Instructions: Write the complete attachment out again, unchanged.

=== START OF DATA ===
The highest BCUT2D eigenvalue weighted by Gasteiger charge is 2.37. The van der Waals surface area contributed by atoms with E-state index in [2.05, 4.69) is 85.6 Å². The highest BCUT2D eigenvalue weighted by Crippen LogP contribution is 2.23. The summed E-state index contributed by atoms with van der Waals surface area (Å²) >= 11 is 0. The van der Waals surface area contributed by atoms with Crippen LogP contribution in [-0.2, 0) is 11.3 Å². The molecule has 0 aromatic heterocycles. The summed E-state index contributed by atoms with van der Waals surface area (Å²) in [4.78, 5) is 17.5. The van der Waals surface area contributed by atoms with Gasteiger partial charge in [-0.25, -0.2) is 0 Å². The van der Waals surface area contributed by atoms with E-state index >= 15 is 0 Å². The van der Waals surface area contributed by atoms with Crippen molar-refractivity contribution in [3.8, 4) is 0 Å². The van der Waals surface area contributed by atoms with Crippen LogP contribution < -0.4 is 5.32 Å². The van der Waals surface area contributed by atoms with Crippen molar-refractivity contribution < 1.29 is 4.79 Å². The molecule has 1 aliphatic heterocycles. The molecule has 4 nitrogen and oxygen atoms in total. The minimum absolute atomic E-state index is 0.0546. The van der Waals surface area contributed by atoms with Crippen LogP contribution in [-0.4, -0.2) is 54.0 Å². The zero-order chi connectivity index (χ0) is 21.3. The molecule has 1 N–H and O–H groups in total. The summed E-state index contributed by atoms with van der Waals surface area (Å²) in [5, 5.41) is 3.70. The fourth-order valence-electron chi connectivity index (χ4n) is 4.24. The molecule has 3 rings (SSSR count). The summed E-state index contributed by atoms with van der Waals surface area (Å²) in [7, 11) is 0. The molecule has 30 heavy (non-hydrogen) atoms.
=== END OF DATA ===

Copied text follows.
The highest BCUT2D eigenvalue weighted by Gasteiger charge is 2.37. The van der Waals surface area contributed by atoms with E-state index in [2.05, 4.69) is 85.6 Å². The highest BCUT2D eigenvalue weighted by Crippen LogP contribution is 2.23. The summed E-state index contributed by atoms with van der Waals surface area (Å²) >= 11 is 0. The van der Waals surface area contributed by atoms with Crippen LogP contribution in [-0.2, 0) is 11.3 Å². The molecule has 0 aromatic heterocycles. The summed E-state index contributed by atoms with van der Waals surface area (Å²) in [4.78, 5) is 17.5. The van der Waals surface area contributed by atoms with Gasteiger partial charge in [-0.25, -0.2) is 0 Å². The van der Waals surface area contributed by atoms with E-state index >= 15 is 0 Å². The van der Waals surface area contributed by atoms with Crippen molar-refractivity contribution in [3.8, 4) is 0 Å². The van der Waals surface area contributed by atoms with Crippen LogP contribution < -0.4 is 5.32 Å². The van der Waals surface area contributed by atoms with Crippen molar-refractivity contribution < 1.29 is 4.79 Å². The molecule has 1 aliphatic heterocycles. The molecule has 4 nitrogen and oxygen atoms in total. The minimum absolute atomic E-state index is 0.0546. The van der Waals surface area contributed by atoms with Crippen LogP contribution in [-0.4, -0.2) is 54.0 Å². The zero-order chi connectivity index (χ0) is 21.3. The molecule has 1 N–H and O–H groups in total. The summed E-state index contributed by atoms with van der Waals surface area (Å²) in [5, 5.41) is 3.70. The fourth-order valence-electron chi connectivity index (χ4n) is 4.24. The molecule has 3 rings (SSSR count). The summed E-state index contributed by atoms with van der Waals surface area (Å²) in [7, 11) is 0. The molecule has 30 heavy (non-hydrogen) atoms.